Learn how to throw the perfect dinner party with Tasting Table tips

The new cookbook "Tasting Table Cooking with Friends" features group-friendly recipes like spicy watermelon skewers. Photo Credit: Todd Coleman

Co-founder Geoff Bartakovics shares his hosting advice in the food website’s new cookbook.

The new cookbook "Tasting Table Cooking with Friends" features group-friendly recipes like spicy watermelon skewers.
The new cookbook "Tasting Table Cooking with Friends" features group-friendly recipes like spicy watermelon skewers. Photo Credit: Courtesy of the artist

The release of Tasting Table’s first-ever cookbook — more than a decade after the popular food newsletter and website launched — offers an update on hosting a dinner party loosely riffing on the late-great Julia Child’s “Julia’s Delicious Little Dinners” and Gourmet magazine. Tasting Table co-founder and co-author Geoff Bartakovics shares his pro-tips from “Tasting Table Cooking With Friends,” out Tuesday, which turns preparing a meal into a collaborative experience bringing people together.

What inspired the cookbook?

Part of why I launched Tasting Table originally in 2008 was because after Gourmet folded, I missed its elaborate menus. This cookbook is like that, but different. Those recipes were from a showier age; the ingredients were a bit more exotic. This is a modern version of a dinner party for how we live now. Today everyone wants experiences. They want to be part of what’s happening.

How do you involve your friends in hosting a dinner party?

"Tasting Table Cooking with Friends" is out Tuesday.
"Tasting Table Cooking with Friends" is out Tuesday. Photo Credit: Flatiron Books

There are two formats: You can have a few friends come over to make the dinner together or you can outsource the recipes and have friends bring the dishes over — but this is not a potluck, or rather, it’s a potluck for control freaks. There’s a game plan at the beginning of each menu that outlines what you’ll need to do and advice on how to divide up responsibilities.

Do you have any advice for hosts?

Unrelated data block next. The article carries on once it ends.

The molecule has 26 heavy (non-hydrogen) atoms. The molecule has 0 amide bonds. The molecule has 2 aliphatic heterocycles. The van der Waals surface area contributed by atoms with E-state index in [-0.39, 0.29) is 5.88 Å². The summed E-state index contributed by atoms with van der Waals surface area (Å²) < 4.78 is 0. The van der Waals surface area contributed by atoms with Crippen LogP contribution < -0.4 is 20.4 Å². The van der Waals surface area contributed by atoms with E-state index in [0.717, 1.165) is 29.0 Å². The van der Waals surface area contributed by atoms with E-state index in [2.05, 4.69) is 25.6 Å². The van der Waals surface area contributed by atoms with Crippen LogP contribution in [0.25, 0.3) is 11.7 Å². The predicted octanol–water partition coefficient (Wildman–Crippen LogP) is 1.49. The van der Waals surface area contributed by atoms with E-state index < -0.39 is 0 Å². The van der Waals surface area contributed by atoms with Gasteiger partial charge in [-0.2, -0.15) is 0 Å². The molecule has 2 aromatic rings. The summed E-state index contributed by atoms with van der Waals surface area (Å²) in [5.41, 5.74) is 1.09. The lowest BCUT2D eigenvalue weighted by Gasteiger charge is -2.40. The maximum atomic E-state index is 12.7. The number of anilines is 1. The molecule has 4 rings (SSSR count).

The book has 12 complete menus that cover a range of occasions, from Friendsgiving to a picnic, and each one has an appetizer, main, dessert and cocktail and wine suggestions. We’ve carefully orchestrated them to make them doable even in small kitchens, but as the host you still need to take ownership of your event. Having people over is fun, but it’s your responsibility to make sure it goes smoothly and do some prep ahead of time.

How do you get your space ready to have other people cooking in it?

Our goal was to make it easier to host a party instead of doing it all yourself. Definitely do all of the grocery shopping the day before and when you put things away, make sure they’ll be easy to find in your fridge or cupboards for guests. Also set up work stations before people arrive to help.

Do you have a favorite menu in the book?

They’re all great and they’re based on the way I actually entertain in real life. But my favorite is probably the heavy apps before a big night out. It’s basically a pregame cocktail party for when you’re going out at 11 p.m. and not going to have a sit-down dinner. It ends with boozy espresso milkshakes with tequila for right before you jump in cabs and head to the club.

Any tips for taking the stress out of hosting a formal dinner?

The great thing about having a formal affair is it’s an excuse to pull out all the stuff you never use from your wedding registry, like nice linens, and actually use them. But another thing to keep in mind is hosting isn’t just about the food. It’s about bringing people together. Have a plan on how you’ll seat people and place potential matches next to each other, while avoiding co-locating exes or enemies.

For your next outdoor gathering

It’s the season for outdoor seafood feasts. From the cookbook’s “A Backyard Shrimp Boil” menu comes this easy recipe for spicy watermelon skewers. (Each recipe has a skill level so that friends can work on tasks they feel comfortable handling.)

Spicy watermelon skewers

Serves 6 to 8

Skill level: 1

  • 1 small, 7- to 8-pound seedless watermelon
  • Zest and juice of 1 lime
  • 2 tbsp. kosher salt
  • 1 tbsp. ancho chile pepper

1. Remove the rind from the watermelon. Cut the flesh of the melon into 4-inch batons. Thread each baton onto a skewer.

2. Squeeze the lime juice over the batons. Combine the lime zest, salt, and chile powder in a small bowl. Sprinkle spice mixture over the skewered melon right before serving.

AMNY Newsletter

Eat it. Drink it. Do it. Tackle the city, with our help.